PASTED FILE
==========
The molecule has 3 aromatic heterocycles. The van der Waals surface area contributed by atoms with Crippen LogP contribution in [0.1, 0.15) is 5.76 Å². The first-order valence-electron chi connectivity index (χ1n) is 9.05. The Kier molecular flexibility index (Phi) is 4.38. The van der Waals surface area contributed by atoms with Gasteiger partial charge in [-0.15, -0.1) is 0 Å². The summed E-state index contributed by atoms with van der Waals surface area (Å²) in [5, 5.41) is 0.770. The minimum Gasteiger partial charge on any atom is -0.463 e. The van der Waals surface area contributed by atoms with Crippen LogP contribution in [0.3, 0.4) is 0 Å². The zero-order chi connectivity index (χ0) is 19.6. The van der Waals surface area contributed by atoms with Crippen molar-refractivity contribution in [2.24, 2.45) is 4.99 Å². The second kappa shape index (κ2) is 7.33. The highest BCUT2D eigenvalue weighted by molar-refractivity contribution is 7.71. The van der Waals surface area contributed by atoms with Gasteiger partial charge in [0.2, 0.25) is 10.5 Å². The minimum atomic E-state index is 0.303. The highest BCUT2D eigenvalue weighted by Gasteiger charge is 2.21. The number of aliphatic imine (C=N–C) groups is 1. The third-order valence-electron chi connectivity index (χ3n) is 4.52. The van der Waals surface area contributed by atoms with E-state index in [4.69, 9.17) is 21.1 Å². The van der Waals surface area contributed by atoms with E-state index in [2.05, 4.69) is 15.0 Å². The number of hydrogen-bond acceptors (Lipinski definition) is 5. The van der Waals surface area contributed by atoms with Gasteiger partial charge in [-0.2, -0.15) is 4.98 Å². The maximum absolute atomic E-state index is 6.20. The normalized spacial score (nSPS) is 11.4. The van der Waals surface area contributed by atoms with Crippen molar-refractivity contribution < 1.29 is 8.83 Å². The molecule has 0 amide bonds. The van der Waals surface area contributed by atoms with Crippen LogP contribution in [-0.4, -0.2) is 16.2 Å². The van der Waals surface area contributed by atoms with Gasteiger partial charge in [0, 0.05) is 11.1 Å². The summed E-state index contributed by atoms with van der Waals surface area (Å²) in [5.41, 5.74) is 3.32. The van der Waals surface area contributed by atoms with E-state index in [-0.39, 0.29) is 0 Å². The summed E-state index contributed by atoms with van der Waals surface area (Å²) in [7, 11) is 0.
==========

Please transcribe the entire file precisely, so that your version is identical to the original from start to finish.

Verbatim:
The molecule has 3 aromatic heterocycles. The van der Waals surface area contributed by atoms with Crippen LogP contribution in [0.1, 0.15) is 5.76 Å². The first-order valence-electron chi connectivity index (χ1n) is 9.05. The Kier molecular flexibility index (Phi) is 4.38. The van der Waals surface area contributed by atoms with Gasteiger partial charge in [-0.15, -0.1) is 0 Å². The summed E-state index contributed by atoms with van der Waals surface area (Å²) in [5, 5.41) is 0.770. The minimum Gasteiger partial charge on any atom is -0.463 e. The van der Waals surface area contributed by atoms with Crippen LogP contribution in [0.3, 0.4) is 0 Å². The zero-order chi connectivity index (χ0) is 19.6. The van der Waals surface area contributed by atoms with Crippen molar-refractivity contribution in [2.24, 2.45) is 4.99 Å². The second kappa shape index (κ2) is 7.33. The highest BCUT2D eigenvalue weighted by molar-refractivity contribution is 7.71. The van der Waals surface area contributed by atoms with Gasteiger partial charge in [0.2, 0.25) is 10.5 Å². The minimum atomic E-state index is 0.303. The highest BCUT2D eigenvalue weighted by Gasteiger charge is 2.21. The number of aliphatic imine (C=N–C) groups is 1. The third-order valence-electron chi connectivity index (χ3n) is 4.52. The van der Waals surface area contributed by atoms with E-state index in [4.69, 9.17) is 21.1 Å². The van der Waals surface area contributed by atoms with E-state index in [2.05, 4.69) is 15.0 Å². The number of hydrogen-bond acceptors (Lipinski definition) is 5. The van der Waals surface area contributed by atoms with Gasteiger partial charge in [-0.2, -0.15) is 4.98 Å². The maximum absolute atomic E-state index is 6.20. The normalized spacial score (nSPS) is 11.4. The van der Waals surface area contributed by atoms with Crippen molar-refractivity contribution < 1.29 is 8.83 Å². The molecule has 0 amide bonds. The van der Waals surface area contributed by atoms with Crippen LogP contribution in [-0.4, -0.2) is 16.2 Å². The van der Waals surface area contributed by atoms with Gasteiger partial charge in [0, 0.05) is 11.1 Å². The summed E-state index contributed by atoms with van der Waals surface area (Å²) in [5.41, 5.74) is 3.32. The van der Waals surface area contributed by atoms with E-state index in [-0.39, 0.29) is 0 Å². The summed E-state index contributed by atoms with van der Waals surface area (Å²) in [7, 11) is 0.